Businesses have received a boost during this COVID-19 period after the Central Bank of Kenya (CBK) released Kes. 35.2 billion as additional liquidity availed to banks to directly support borrowers distressed by the pandemic.
Furthermore, CBK lowered the Central Bank Rate (CBR) to 7.25 percent from 8.25 and reduced the Cash Reserve Ratio (CRR) to 4.25 percent from 5.25 percent.
CBK Governor Dr. Patrick Njoroge, who is also the Chairman of the Monetary Policy Committee (MPC) said that they will ensure that the interbank market and liquidity management across the sector continue to function smoothly.
“The MPC will closely monitor the impact of this change to its policy stance, as well as developments in the global and domestic economy, and stands ready to take additional measures as necessary. In this regard, the Committee decided to reconvene within a month for an early assessment of the impact of these measures and the evolution of the COVID-19 pandemic.” He said.
The Coronavirus which broke out in December 2019 has so far caused global devastation to countries through loss of life and tremendous negative impact socially and economically.
Although the pandemic’s impact on the country’s economy is still evolving, he said, all signs show that it could be severe.
He further stated that the committee’s main focus is to minimise the economic and financial impact brought by the pandemic.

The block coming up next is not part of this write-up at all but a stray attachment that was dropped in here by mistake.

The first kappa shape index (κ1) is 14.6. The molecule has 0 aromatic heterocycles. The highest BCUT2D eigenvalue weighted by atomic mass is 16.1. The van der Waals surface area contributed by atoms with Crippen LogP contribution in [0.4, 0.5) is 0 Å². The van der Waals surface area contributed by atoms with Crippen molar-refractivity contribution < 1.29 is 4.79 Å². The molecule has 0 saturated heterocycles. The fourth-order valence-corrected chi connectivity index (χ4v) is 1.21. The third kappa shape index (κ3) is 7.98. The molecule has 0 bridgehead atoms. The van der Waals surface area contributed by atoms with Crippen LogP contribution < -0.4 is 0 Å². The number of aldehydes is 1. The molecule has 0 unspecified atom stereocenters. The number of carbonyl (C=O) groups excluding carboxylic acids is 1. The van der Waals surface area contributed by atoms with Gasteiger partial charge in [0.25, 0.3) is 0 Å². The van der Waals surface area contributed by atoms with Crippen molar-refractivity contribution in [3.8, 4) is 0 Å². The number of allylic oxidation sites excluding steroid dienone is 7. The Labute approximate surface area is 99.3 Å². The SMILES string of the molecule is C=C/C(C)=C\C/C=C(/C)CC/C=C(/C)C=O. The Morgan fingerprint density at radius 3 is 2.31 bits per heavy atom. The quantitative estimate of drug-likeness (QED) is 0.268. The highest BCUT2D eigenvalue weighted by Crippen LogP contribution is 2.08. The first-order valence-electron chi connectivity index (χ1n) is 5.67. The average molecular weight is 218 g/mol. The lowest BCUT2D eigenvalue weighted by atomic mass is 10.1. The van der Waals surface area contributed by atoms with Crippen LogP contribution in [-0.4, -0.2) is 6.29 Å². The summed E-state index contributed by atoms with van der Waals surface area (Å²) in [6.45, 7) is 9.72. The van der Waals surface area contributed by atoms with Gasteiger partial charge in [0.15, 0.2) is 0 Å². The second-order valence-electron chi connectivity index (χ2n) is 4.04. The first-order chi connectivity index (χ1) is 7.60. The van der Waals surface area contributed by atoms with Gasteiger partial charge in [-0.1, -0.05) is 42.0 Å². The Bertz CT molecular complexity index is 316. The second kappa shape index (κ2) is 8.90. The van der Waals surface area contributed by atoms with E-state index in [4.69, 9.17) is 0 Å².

The committee noted that, “as a result of the pandemic, economic growth is expected to decline significantly in 2020, from a baseline estimate of 6.2 percent to possibly 3.4 percent, arising from reduced demand by Kenya’s main trading partners, disruptions of supply chains and domestic production. The fundamental concerns and anxieties centre on the health impact, job losses, and duration of the crisis. The ongoing interventions by the Government are aimed at containing the pandemic and moderating the economic and social impact.”
“The MPC Private Sector Market Perception Survey conducted in early March 2020
indicated that inflation expectations remained well anchored, mainly due to expected lower food and energy prices. However, respondents revised downwards their optimism on economic prospects, due to COVID-19 concerns. Nevertheless, they expressed a favourable outlook about the renewed focus on MSMEs and agriculture, payments of pending bills by the government, the decline in international oil prices, benefits from infrastructure investments, and improved lending to the private sector, “the committee stated.
The CBK governor also pointed out that global growth is highly uncertain but expected to weaken significantly in 2020, mainly due to the adverse direct and indirect impact of COVID-19 across the world. Trade flows have been significantly disrupted, while the continued volatility in international financial markets will worsen the outlook. In a shift of stance, central banks in the major advanced economies are implementing accommodative monetary policy to stabilise the financial markets and support economic growth.